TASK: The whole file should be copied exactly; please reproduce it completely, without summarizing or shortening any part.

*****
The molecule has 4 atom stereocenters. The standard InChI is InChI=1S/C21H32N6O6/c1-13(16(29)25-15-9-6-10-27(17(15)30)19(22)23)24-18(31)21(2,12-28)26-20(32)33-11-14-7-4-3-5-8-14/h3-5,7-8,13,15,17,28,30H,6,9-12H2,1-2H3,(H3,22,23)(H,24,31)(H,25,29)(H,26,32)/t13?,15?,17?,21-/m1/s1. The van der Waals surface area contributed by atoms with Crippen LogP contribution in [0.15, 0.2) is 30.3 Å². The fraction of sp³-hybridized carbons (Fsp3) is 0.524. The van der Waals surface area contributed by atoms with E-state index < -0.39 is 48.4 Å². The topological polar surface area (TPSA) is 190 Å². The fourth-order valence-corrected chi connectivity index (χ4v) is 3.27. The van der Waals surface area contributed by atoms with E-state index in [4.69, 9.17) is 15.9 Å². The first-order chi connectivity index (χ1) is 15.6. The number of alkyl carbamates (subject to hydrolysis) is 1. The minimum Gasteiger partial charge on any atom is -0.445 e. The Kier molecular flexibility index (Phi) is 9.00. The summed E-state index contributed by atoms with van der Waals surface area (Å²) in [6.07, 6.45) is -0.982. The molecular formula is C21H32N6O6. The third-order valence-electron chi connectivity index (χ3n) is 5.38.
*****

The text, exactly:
The molecule has 4 atom stereocenters. The standard InChI is InChI=1S/C21H32N6O6/c1-13(16(29)25-15-9-6-10-27(17(15)30)19(22)23)24-18(31)21(2,12-28)26-20(32)33-11-14-7-4-3-5-8-14/h3-5,7-8,13,15,17,28,30H,6,9-12H2,1-2H3,(H3,22,23)(H,24,31)(H,25,29)(H,26,32)/t13?,15?,17?,21-/m1/s1. The van der Waals surface area contributed by atoms with Crippen LogP contribution in [0.15, 0.2) is 30.3 Å². The fraction of sp³-hybridized carbons (Fsp3) is 0.524. The van der Waals surface area contributed by atoms with E-state index < -0.39 is 48.4 Å². The topological polar surface area (TPSA) is 190 Å². The fourth-order valence-corrected chi connectivity index (χ4v) is 3.27. The van der Waals surface area contributed by atoms with E-state index in [4.69, 9.17) is 15.9 Å². The first-order chi connectivity index (χ1) is 15.6. The number of alkyl carbamates (subject to hydrolysis) is 1. The minimum Gasteiger partial charge on any atom is -0.445 e. The Kier molecular flexibility index (Phi) is 9.00. The summed E-state index contributed by atoms with van der Waals surface area (Å²) in [6.07, 6.45) is -0.982. The molecular formula is C21H32N6O6. The third-order valence-electron chi connectivity index (χ3n) is 5.38.